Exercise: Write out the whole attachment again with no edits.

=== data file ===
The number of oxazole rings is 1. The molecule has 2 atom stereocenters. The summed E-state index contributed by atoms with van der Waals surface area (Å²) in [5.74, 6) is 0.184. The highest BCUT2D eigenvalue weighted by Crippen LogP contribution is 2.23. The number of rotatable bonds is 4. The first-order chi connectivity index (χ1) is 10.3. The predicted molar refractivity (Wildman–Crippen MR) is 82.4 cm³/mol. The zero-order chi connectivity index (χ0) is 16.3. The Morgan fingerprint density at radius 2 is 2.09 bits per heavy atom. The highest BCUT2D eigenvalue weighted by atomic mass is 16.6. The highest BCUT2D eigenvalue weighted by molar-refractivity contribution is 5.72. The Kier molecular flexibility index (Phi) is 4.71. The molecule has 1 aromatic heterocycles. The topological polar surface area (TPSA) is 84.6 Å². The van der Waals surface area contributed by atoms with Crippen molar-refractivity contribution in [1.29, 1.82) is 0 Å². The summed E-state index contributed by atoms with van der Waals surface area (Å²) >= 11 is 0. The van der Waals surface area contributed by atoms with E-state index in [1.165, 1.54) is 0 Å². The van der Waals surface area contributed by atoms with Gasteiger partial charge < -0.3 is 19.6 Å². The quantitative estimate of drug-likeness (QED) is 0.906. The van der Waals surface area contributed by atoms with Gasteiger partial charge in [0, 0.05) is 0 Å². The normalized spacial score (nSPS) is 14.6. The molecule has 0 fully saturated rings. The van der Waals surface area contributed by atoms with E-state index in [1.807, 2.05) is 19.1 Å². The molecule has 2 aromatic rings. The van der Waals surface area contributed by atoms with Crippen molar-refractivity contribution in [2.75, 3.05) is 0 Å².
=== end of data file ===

The number of oxazole rings is 1. The molecule has 2 atom stereocenters. The summed E-state index contributed by atoms with van der Waals surface area (Å²) in [5.74, 6) is 0.184. The highest BCUT2D eigenvalue weighted by Crippen LogP contribution is 2.23. The number of rotatable bonds is 4. The first-order chi connectivity index (χ1) is 10.3. The predicted molar refractivity (Wildman–Crippen MR) is 82.4 cm³/mol. The zero-order chi connectivity index (χ0) is 16.3. The Morgan fingerprint density at radius 2 is 2.09 bits per heavy atom. The highest BCUT2D eigenvalue weighted by atomic mass is 16.6. The highest BCUT2D eigenvalue weighted by molar-refractivity contribution is 5.72. The Kier molecular flexibility index (Phi) is 4.71. The molecule has 1 aromatic heterocycles. The topological polar surface area (TPSA) is 84.6 Å². The van der Waals surface area contributed by atoms with Crippen molar-refractivity contribution in [1.29, 1.82) is 0 Å². The summed E-state index contributed by atoms with van der Waals surface area (Å²) >= 11 is 0. The van der Waals surface area contributed by atoms with E-state index in [1.165, 1.54) is 0 Å². The van der Waals surface area contributed by atoms with Gasteiger partial charge < -0.3 is 19.6 Å². The quantitative estimate of drug-likeness (QED) is 0.906. The van der Waals surface area contributed by atoms with Gasteiger partial charge in [0, 0.05) is 0 Å². The normalized spacial score (nSPS) is 14.6. The molecule has 0 fully saturated rings. The van der Waals surface area contributed by atoms with E-state index in [1.807, 2.05) is 19.1 Å². The molecule has 2 aromatic rings. The van der Waals surface area contributed by atoms with Crippen molar-refractivity contribution in [2.75, 3.05) is 0 Å².